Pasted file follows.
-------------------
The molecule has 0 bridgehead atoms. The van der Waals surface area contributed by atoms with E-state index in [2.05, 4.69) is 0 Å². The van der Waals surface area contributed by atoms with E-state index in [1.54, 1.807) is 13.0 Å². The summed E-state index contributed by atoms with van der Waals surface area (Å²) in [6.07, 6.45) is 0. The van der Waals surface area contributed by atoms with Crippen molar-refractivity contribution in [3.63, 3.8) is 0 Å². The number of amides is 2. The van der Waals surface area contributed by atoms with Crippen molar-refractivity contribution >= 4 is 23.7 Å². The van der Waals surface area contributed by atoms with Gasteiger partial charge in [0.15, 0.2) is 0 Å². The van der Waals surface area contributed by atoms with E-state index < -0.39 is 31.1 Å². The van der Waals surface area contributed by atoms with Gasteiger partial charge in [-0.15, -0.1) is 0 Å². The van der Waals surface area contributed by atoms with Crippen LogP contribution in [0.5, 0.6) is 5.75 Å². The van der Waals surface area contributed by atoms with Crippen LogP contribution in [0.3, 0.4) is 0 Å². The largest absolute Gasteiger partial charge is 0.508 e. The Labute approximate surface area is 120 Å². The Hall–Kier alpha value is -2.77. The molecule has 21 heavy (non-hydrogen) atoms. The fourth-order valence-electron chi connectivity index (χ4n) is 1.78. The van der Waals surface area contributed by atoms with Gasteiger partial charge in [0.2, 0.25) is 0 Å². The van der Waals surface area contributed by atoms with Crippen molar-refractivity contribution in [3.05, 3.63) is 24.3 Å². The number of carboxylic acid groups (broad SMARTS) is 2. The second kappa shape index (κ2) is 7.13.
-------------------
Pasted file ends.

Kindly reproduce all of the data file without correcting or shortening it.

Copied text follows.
The molecule has 0 bridgehead atoms. The van der Waals surface area contributed by atoms with E-state index in [2.05, 4.69) is 0 Å². The van der Waals surface area contributed by atoms with E-state index in [1.54, 1.807) is 13.0 Å². The summed E-state index contributed by atoms with van der Waals surface area (Å²) in [6.07, 6.45) is 0. The van der Waals surface area contributed by atoms with Crippen molar-refractivity contribution in [3.63, 3.8) is 0 Å². The number of amides is 2. The van der Waals surface area contributed by atoms with Crippen molar-refractivity contribution >= 4 is 23.7 Å². The van der Waals surface area contributed by atoms with Gasteiger partial charge in [0.15, 0.2) is 0 Å². The van der Waals surface area contributed by atoms with E-state index < -0.39 is 31.1 Å². The van der Waals surface area contributed by atoms with Gasteiger partial charge in [-0.15, -0.1) is 0 Å². The van der Waals surface area contributed by atoms with Crippen LogP contribution in [0.5, 0.6) is 5.75 Å². The van der Waals surface area contributed by atoms with Crippen LogP contribution in [0.3, 0.4) is 0 Å². The largest absolute Gasteiger partial charge is 0.508 e. The Labute approximate surface area is 120 Å². The Hall–Kier alpha value is -2.77. The molecule has 21 heavy (non-hydrogen) atoms. The fourth-order valence-electron chi connectivity index (χ4n) is 1.78. The van der Waals surface area contributed by atoms with Gasteiger partial charge in [0.2, 0.25) is 0 Å². The van der Waals surface area contributed by atoms with Crippen molar-refractivity contribution in [3.05, 3.63) is 24.3 Å². The number of carboxylic acid groups (broad SMARTS) is 2. The second kappa shape index (κ2) is 7.13.